Camp NaNo Excerpt: The Aperture

So, in keeping with taking a vacation of sorts from the blog, I’m leaning heavily on a first draft excerpt again this week. Well, it’s a vacation if you don’t count the almost 81K words I’ve written since the first of the month. It’s a strong pace, but there’s a chance I may not finish this month. I’ve begun to think the story will run longer than I expected.

Another "place holder" cover for NaNo. Cover: CA Hawthorne

Another “place holder” cover for NaNo.
Cover: CA Hawthorne

Apparently a longer novel is what happens when you have two main characters who are often apart in the story. Whoops. I’ll press on, though, and worry about length later. In many ways I’m not too worried since it is fantasy and the fourth in a series. Things are bound to be more complicated.

So, another excerpt from Bk4, Traversing the Astral Plane

This is still early in the novel and marks the first time Amatha has accessed the Astral Plane since she arrived in the real world. It’s also the first time it’s occurred when there were others around, including the witches Wersa and Kercar (newly adopted aunts) and Prayleen (newly adopted friend).

Unfortunately, what Amatha sees only she can see. Or maybe not…


Aunt Wersa approached with a mug. “Drink this, Amatha.”

“It smells—”

“Drink it. It must go down now.” She tipped it to her lips and the thick, warm fluid slid down her throat.

She coughed. “That’s awful!”

“Shh!” Aunt Wersa turned, as did Aunt Kercar. Turned towards a blank wall. She’d just passed out, awoke, was forced to drink a retched potion, and they were ignoring her to stare at a blank wall? Sometimes witches were difficult to understand.

A blue, pulsating glow appeared, a black expanse surrounding it. “It’s my door!”

Behind, Prayleen laughed. “Dear Genessa, the lot of you never cease to make life interesting.”

Aunt Kercar stepped closer to the wall, hands on her hips. “Is this what you see when you have your spells, Amatha?”

“It’s what I just saw.”

“What you just saw is different than what you’ve seen in the past?”

“When I was in the artificial place it was a bit more vivid, but mostly the same.”

Back to her, Aunt Kercar nodded. “Thoughts, Sister?”

Aunt Wersa set her hands prayer-like before her lips. “I hope I’m wrong, but based on all I know I have to say it appears to be the Aperture.”

“I concur.”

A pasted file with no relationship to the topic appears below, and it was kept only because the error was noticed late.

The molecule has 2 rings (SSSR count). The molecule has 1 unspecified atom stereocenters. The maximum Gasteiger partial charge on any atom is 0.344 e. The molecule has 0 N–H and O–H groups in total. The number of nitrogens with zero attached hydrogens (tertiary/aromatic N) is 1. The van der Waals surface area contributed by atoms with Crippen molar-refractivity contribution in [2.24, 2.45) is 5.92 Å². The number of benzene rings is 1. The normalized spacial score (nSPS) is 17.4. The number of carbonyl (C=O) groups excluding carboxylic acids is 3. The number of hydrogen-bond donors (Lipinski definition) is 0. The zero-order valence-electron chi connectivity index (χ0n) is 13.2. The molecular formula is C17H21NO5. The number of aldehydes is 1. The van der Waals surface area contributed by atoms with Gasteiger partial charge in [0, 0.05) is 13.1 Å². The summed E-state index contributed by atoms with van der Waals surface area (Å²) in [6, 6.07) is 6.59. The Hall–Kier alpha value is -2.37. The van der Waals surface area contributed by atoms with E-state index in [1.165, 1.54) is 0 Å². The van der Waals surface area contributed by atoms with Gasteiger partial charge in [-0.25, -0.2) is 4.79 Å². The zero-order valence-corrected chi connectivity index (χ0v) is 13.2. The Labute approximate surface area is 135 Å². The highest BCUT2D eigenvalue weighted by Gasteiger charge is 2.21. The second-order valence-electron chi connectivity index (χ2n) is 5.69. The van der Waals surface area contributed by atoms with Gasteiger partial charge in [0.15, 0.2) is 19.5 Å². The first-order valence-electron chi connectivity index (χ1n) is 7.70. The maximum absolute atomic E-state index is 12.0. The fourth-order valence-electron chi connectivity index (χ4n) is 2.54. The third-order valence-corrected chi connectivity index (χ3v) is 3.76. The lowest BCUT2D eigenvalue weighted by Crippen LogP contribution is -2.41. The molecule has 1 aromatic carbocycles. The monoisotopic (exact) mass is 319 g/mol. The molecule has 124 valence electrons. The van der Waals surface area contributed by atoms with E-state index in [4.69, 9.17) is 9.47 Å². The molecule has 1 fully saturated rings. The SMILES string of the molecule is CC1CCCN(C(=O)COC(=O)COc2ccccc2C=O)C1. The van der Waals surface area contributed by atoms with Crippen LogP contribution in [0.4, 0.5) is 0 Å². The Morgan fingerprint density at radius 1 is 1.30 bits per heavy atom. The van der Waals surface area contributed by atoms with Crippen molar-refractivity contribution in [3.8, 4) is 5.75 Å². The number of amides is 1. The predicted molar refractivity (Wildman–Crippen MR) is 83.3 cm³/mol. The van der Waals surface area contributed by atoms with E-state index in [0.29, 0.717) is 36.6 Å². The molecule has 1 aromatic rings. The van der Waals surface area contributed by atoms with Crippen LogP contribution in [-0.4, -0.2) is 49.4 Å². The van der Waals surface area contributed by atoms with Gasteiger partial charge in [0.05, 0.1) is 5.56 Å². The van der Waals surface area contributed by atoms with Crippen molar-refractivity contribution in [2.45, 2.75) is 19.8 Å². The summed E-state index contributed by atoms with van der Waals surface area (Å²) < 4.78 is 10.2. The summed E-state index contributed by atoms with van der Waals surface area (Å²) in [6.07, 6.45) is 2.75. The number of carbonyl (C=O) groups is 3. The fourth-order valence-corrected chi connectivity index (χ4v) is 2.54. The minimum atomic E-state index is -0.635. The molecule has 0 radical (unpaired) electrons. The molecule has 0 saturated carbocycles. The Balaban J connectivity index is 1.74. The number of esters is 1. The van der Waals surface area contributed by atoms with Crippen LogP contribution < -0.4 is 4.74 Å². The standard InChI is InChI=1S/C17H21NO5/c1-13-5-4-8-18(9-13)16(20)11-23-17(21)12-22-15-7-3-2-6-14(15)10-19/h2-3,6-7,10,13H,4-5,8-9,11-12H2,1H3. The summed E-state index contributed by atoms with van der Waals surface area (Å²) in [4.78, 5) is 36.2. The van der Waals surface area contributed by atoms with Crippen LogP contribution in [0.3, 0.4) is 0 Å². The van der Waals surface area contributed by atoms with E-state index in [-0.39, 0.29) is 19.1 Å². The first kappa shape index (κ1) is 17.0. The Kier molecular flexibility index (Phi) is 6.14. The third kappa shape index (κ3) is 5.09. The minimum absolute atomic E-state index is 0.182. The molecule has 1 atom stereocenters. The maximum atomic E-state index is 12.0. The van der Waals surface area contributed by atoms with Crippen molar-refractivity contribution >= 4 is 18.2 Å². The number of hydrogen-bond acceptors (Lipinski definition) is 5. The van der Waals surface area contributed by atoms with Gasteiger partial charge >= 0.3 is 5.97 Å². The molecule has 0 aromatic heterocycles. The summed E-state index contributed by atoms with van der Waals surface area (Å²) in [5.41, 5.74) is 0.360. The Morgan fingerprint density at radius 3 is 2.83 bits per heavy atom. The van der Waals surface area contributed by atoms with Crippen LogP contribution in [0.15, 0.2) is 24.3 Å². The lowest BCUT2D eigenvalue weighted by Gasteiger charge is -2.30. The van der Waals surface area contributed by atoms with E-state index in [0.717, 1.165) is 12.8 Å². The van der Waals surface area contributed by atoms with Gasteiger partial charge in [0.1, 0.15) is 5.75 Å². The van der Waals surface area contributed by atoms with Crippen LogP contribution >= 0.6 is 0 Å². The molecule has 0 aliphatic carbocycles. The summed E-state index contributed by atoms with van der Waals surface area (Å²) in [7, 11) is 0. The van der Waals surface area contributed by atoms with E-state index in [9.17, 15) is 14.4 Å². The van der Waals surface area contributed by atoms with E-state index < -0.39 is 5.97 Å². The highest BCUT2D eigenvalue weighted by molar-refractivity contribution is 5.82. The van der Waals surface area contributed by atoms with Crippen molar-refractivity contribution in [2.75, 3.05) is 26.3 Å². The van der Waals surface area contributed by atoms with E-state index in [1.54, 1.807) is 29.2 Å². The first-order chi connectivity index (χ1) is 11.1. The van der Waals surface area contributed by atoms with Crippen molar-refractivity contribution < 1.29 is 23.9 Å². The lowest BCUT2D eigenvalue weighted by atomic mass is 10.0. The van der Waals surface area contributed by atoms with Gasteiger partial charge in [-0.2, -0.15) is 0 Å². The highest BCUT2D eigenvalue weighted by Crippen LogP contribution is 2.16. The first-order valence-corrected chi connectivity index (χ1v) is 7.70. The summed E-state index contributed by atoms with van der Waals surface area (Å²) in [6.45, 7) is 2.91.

Prayleen stepped closer. “It’s beautiful, but what’s the Aperture?”

“For all it’s beauty, it’s a terrible device.” Aunt Kercar crossed one arm and set her other hand to her chin. “It’s a spell wizards can summon, first discovered by the wizards of the Old Empire. Amatha’s description of it as a doorway is apt.”

“A doorway to where?”

“Anywhere in Carrdia or Tremjara or Ontyre. Or other worlds.”

Still week kneed, she twisted around in the chair, one arm over the back. Prayleen was right, it was beautiful, but it was like a dead thing on the wall. It moved, but it was silent. There was no voice. No Nathaniel.

“Other worlds? Other worlds besides Ontyre?” Prayleen adjusted her glasses. “There are other worlds?”

“Supposedly.”

“Could we step through this?”

“No. This is but a representation of what Amatha sees, perhaps ten seconds of the vision repeating.”

“So, people, wizards, use it to go back and forth?”

“Basically. Little is known of the Aperture.”

“But if Amatha is seeing it then someone is using it.”

“Quite correct, unfortunately. There was a time when it was a forbidden spell, but the wizards of old abused it anyway. The wizards of our day have sworn to not use it.”

“But she’s seeing it?”

“Correct again, but while wizards have sworn to not use it, sorcerers have not.”

“So they use it to go back and forth to—somewhere?”

“Yes, but at a cost. The only way to open the Aperture is with a human life to power it. Each time she has witnessed her doorway someone has died.”

A human life. How could something so beautiful come at such a terrible cost?

She moved past the others and placed her hand on the wall in the middle of the Aperture. Nothing happened, as Aunt Kercar said would be the case.

Nathaniel. Wherever he was, he was where someone went at the expense of another. Was he in danger? Was that why they were passing through? All that time calling out from the fearful place and always he answered when no one else did. Maybe all that time he was in more danger than she?

Her voice was a whisper. “Oh, Nathaniel…”

The Aperture image shimmered and disappeared.

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